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power points

Shopify founder and CEO Tobi Lutke says working with an executive coach offers one of the highest returns on investment of anything you can do – a 10 to 100 times return on time spent. It’s vital because the learning curve of being a great executive is a lot less like learning the guitar and a lot more like learning skydiving. “It’s the kind of thing you should not do without an instructor,” he said in an interview with The Observer Effect.

But before you decide to work with an executive coach, leadership consultant Brenda Steinberg suggests you assess your readiness to ensure you can actually benefit. It starts with whether you have a tolerance for discomfort and an openness to experiment. “Successful coaching requires you to be pro-active in embracing new ways of perceiving and acting,” she writes in Harvard Business Review. It’s about experimenting with new approaches, and that will bring discomfort. She stresses that waiting for the perfect timing or perfect performance before trying different ideas will block progress.

It’s hard to change if you don’t believe you have the power to shape your future. So you need to take responsibility for your situation, the good and the bad, and your ability to change things. “Blaming the organization, the boss, too many responsibilities, and so on will block you from growth. Even if there is some truth in your reasoning, it’s impossible to move forward if you see yourself as a victim. You have to hold yourself accountable for making progress,” she says, and as well be willing to forgive those you blame.

You will need considerable self-discipline. The coach doesn’t do things for you. Instead, you must change behaviours and deal with the emotions that churn up within you and others. Your development will almost certainly require you to let go of ways of thinking and behaving that helped make you successful in the past. It may be hard for others to accept those changes in your personal or work relationships.

That’s why executive coaches often encourage involvement by colleagues, rather than working in stealth. “You will develop faster if you make yourself vulnerable to others (judiciously), including your boss, peers and even direct reports,” she says. “Share goals, ask for advice, listen with curiosity, and most critically, accept and act on the constructive feedback you receive.”

You also need to push past some prevalent myths about coaching, Bob Biglin, CEO of the Center for Advanced Emotional Intelligence, advises in Training magazine.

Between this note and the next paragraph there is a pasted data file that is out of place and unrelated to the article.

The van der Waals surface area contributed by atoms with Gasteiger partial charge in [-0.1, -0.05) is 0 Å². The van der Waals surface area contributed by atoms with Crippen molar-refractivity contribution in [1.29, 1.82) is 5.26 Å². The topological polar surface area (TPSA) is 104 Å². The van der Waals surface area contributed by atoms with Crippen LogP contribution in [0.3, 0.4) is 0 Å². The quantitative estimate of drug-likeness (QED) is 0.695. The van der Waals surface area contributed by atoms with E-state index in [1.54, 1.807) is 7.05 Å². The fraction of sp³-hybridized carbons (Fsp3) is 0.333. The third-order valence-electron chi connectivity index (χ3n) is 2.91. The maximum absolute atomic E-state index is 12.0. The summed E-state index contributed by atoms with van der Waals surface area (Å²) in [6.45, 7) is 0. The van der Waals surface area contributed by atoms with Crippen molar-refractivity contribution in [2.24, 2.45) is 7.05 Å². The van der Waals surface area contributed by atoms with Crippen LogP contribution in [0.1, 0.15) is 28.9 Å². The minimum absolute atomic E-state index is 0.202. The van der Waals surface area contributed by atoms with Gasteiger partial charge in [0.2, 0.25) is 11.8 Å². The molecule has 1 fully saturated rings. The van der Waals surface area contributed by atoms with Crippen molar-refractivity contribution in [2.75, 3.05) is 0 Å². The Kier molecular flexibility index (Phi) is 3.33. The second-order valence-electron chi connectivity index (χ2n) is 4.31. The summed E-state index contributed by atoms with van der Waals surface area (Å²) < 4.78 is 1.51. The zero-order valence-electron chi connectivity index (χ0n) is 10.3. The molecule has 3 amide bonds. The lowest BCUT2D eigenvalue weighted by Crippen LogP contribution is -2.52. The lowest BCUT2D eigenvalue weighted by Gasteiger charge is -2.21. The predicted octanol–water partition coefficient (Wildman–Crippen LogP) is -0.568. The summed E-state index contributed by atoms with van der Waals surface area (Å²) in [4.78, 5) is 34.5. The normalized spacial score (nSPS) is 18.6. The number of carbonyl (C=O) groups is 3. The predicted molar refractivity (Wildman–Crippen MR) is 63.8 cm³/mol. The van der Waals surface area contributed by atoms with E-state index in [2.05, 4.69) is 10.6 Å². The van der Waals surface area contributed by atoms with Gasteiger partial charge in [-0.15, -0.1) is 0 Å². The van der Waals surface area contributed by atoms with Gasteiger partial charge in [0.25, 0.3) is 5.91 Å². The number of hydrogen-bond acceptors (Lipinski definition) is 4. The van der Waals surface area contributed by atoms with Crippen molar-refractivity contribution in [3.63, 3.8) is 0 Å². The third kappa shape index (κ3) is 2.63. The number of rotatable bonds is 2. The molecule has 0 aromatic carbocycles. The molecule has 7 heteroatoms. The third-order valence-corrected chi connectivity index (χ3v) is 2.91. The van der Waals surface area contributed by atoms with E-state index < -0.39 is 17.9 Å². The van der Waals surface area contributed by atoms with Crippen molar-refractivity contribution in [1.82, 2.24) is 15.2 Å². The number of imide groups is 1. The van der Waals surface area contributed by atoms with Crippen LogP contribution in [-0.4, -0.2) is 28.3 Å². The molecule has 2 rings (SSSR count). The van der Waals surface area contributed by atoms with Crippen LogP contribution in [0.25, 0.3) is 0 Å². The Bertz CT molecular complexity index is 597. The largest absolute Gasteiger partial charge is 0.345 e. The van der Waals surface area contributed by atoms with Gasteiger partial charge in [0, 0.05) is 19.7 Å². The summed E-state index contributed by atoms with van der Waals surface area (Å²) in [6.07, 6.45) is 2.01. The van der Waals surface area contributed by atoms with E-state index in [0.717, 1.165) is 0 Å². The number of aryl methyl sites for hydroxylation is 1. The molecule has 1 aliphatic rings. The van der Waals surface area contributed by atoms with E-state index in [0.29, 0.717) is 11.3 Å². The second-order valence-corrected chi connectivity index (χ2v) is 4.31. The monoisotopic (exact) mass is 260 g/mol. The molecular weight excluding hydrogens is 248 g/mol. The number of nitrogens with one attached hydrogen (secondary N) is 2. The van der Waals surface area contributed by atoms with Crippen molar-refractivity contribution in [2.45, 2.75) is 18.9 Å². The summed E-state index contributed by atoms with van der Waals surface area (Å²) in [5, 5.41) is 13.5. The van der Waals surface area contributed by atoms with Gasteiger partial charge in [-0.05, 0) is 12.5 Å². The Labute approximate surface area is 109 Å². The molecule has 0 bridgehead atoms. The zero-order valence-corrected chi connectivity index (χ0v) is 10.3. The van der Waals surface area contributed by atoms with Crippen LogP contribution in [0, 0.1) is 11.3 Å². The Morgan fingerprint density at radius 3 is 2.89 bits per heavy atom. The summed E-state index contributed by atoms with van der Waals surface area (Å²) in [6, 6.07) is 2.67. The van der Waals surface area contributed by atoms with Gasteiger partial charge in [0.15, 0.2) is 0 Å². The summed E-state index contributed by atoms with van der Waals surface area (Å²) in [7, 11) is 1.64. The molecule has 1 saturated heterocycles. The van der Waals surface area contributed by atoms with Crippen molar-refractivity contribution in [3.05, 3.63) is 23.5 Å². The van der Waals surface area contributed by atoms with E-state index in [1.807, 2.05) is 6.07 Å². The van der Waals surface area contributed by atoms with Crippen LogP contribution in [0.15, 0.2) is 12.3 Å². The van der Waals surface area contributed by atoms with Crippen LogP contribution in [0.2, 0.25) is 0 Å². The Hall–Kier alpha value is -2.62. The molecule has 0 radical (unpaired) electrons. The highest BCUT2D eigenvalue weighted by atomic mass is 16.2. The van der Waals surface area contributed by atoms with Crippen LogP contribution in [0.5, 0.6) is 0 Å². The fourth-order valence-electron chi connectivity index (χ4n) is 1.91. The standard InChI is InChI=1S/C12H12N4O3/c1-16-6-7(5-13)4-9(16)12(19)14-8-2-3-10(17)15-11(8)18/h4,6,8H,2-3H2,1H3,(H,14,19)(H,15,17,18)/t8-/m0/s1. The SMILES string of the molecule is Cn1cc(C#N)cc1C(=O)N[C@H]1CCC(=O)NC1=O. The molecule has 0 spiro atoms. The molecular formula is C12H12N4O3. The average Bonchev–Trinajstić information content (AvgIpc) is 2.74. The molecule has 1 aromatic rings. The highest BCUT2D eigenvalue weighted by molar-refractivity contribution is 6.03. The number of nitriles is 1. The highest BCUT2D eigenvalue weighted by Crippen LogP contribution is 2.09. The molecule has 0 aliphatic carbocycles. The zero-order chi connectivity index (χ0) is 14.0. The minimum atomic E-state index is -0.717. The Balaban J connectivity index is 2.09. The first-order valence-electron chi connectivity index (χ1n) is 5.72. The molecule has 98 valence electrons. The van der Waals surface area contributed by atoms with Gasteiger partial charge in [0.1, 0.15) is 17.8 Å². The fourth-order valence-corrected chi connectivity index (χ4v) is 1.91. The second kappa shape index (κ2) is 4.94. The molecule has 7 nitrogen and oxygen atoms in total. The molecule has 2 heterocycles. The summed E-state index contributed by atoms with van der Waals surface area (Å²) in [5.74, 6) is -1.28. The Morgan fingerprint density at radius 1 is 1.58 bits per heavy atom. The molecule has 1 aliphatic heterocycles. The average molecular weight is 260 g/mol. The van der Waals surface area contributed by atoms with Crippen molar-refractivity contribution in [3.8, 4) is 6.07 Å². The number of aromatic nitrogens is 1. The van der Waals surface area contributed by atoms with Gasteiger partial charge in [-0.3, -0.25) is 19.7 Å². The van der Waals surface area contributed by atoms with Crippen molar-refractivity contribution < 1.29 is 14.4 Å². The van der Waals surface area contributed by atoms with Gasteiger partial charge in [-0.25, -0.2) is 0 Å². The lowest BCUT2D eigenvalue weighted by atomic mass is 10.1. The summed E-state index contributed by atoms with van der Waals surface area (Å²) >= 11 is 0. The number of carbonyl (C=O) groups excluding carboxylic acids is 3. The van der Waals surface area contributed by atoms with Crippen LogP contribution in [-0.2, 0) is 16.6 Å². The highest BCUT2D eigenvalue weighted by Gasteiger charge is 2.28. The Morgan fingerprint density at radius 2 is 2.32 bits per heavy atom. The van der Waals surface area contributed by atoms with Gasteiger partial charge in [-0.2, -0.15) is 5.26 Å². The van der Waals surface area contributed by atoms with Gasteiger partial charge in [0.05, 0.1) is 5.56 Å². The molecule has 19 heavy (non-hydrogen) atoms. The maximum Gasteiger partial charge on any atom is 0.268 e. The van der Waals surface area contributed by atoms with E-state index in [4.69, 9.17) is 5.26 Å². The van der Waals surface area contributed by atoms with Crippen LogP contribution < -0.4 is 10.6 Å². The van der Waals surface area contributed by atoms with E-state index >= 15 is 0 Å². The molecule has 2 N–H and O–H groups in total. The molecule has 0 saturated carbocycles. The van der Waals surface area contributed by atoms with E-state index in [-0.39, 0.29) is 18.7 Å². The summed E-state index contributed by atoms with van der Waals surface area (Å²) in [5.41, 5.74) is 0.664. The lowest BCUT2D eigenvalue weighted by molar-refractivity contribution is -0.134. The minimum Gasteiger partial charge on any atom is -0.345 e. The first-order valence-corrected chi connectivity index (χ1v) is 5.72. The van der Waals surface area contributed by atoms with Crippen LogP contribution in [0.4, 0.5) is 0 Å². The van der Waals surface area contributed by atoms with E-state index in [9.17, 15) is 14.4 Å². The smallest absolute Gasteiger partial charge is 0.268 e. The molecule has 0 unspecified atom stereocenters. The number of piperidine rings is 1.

It’s often assumed, for example, that coaches should have similar backgrounds to their clients to offer the best advice. But coaching is not mentoring and so the coach doesn’t need relevant industry information. The coach needs enough relevant experience to understand the context in which you are operating.

People entering coaching might think their coach will tell them what to do. But he says that’s the opposite of coaching. The coach expects you to be smart and resourceful, given your success to date, and will help you to identify strategies that might allow you to close the gap between what you are capable of and how you now perform. “Coaches don’t fix people,” he adds. “Rather, they provide dedicated time and space for reflection, as well as the tools to enable their clients to find their own authentic path toward achieving their goals.”

Finally, another big myth to beware of: Being selected for coaching means you must be underperforming. He says coaching today is not about fixing “bad apples” but about pro-actively supporting and investing in promising leaders – which is why Tobi Lutke hired his own coach full time to work at Shopify, accelerating the progress of its talent.

Quick hits

  • Chess masters know that to win you have to avoid losing, notes Shane Parrish, in the Farnam Street Brain Food newsletter. So after every move by their opponent, they set aside their own strategy to focus initially on the threat. His lesson: Avoid stupidity before seeking brilliance.
  • Don’t pine for the good old days. Everything is disappointing and dissatisfying when compared to the glittering past our memories conjure up. Get busy creating the future, says executive coach Dan Rockwell.
  • Here’s a probing question to ask when being interviewed for a job, from Adam Grant, of the Wharton School: What’s something that would only happen here but wouldn’t at other organizations?
  • Colour contributes to the visual hierarchy you need to create on your website pages. User experience specialist Kelley Gordon advises you to avoid too many colours, limiting yourself to one primary and two secondary colours, and no more than three contrast variations.
  • Zoom meetings have a performance aspect. When the curtain goes up – in other words, when you hit the video button – speech coach Gary Genard reminds you that a whole new level of energy is required.

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